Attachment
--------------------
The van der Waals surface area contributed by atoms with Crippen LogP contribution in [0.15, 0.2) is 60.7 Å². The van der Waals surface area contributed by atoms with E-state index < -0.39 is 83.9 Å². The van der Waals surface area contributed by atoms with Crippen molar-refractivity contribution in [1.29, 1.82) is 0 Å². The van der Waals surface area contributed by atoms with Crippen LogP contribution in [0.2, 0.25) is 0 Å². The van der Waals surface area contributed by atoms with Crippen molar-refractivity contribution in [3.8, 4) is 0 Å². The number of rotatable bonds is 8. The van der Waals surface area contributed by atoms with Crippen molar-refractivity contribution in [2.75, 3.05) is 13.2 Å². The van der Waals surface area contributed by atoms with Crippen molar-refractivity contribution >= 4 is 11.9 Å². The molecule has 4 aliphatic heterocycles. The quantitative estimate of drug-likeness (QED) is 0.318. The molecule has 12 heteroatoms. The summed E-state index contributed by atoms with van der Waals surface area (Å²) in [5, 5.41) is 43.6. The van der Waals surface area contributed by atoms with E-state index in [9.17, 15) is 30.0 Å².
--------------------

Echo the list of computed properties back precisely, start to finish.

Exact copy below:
The van der Waals surface area contributed by atoms with Crippen LogP contribution in [0.15, 0.2) is 60.7 Å². The van der Waals surface area contributed by atoms with E-state index < -0.39 is 83.9 Å². The van der Waals surface area contributed by atoms with Crippen molar-refractivity contribution in [1.29, 1.82) is 0 Å². The van der Waals surface area contributed by atoms with Crippen LogP contribution in [0.2, 0.25) is 0 Å². The van der Waals surface area contributed by atoms with Crippen molar-refractivity contribution in [3.8, 4) is 0 Å². The number of rotatable bonds is 8. The van der Waals surface area contributed by atoms with Crippen molar-refractivity contribution in [2.75, 3.05) is 13.2 Å². The van der Waals surface area contributed by atoms with Crippen molar-refractivity contribution >= 4 is 11.9 Å². The molecule has 4 aliphatic heterocycles. The quantitative estimate of drug-likeness (QED) is 0.318. The molecule has 12 heteroatoms. The summed E-state index contributed by atoms with van der Waals surface area (Å²) in [5, 5.41) is 43.6. The van der Waals surface area contributed by atoms with E-state index in [9.17, 15) is 30.0 Å².